Denervation hypersensitivity

From WikiLectures

Principal[edit | edit source]

In massive damage to a motor nerve that innervates a skeletal muscle, such as when the axon is cut or crushed, results in complete degeneration of the distal part of the axon. Structures innervated directly by destroyed neurons subsequently develop extreme sensitivity to acetylcholine. There is no change for neighboring structures.

Neuron damage and regeneration

Mechanism of formation[edit | edit source]

This hypersensitivity is created in the area of postsynaptic structures as a consequence of the absence of the transmitter (acetylcholine)' that was carried by the neuron before it was damaged. These structures respond to the absence of signals by activating more receptors and synthesizing new ones. The area of the muscle membrane reacting to the presence of acetylcholine increases and extends outside the neuromuscular plate. Under physiological conditions, adult-type nicotinic receptors containing the ε subunit are present on this membrane. However in dennervated muscle, receptors with the fetal δ subunit begin to appear. After the regeneration of the neuron, these receptors disappear again and the sensitivity returns to normal.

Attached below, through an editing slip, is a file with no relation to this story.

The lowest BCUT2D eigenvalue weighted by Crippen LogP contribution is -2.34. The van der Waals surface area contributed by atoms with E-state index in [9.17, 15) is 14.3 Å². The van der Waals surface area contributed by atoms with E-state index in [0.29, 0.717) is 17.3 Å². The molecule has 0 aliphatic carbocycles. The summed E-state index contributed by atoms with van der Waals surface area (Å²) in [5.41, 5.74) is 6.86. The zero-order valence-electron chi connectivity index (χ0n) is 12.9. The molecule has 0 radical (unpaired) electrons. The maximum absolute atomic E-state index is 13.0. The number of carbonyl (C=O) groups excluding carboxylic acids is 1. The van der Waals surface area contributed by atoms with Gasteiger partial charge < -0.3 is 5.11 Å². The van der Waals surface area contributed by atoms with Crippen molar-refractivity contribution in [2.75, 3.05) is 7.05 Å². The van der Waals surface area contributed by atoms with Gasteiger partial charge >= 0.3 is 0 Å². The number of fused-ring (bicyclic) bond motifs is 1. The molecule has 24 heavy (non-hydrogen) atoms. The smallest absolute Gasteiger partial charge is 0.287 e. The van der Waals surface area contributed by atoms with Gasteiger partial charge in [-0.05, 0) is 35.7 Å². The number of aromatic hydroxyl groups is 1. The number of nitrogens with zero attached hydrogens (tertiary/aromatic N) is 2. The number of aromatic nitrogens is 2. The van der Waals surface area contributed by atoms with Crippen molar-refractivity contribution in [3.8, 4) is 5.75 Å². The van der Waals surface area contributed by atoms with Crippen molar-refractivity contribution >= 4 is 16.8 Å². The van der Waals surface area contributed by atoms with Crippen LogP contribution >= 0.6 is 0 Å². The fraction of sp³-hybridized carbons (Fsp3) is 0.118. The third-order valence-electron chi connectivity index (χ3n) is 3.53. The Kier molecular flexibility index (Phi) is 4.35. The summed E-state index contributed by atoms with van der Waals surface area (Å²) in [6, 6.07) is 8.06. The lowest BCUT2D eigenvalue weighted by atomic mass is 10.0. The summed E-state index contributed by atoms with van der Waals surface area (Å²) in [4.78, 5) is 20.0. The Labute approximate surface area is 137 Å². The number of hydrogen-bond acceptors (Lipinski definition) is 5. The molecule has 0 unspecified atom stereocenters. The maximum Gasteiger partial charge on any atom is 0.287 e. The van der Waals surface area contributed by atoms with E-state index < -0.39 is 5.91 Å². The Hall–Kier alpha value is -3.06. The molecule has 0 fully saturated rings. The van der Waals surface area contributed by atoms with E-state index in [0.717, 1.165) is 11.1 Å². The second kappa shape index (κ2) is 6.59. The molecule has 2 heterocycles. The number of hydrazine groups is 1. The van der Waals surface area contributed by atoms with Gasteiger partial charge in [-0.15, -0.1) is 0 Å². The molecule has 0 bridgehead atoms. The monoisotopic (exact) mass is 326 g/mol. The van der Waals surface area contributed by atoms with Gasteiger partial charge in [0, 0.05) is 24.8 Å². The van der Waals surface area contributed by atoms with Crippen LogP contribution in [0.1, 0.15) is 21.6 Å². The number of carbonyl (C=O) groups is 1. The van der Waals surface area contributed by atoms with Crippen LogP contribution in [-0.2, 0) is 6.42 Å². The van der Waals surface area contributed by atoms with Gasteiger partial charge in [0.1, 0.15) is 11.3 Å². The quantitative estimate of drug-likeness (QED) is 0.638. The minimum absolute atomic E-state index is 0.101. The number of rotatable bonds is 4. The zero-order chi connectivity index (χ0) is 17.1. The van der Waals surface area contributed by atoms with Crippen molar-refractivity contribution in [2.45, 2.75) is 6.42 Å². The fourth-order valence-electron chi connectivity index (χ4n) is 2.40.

We observe similar hypersensitivity even in denervated smooth muscles and exocrine glands (except sweat glands).

Examples[edit | edit source]

Postganglionic sympathetic fibers leading to one pupil are cut in the experimental animal. After a certain time, noradrenaline is administered intravenously to the animal. This causes a wide dilation of the pupil on the denervated side, while a shorter and less pronounced response is observed on the side with retained innervation.

Links[edit | edit source]

Literature used[edit | edit source]

  • GANONG, William F. Přehled lékařské fyziologie. 1. edition. Jinočany : H & H, 1995. ISBN 80-85787-36-9.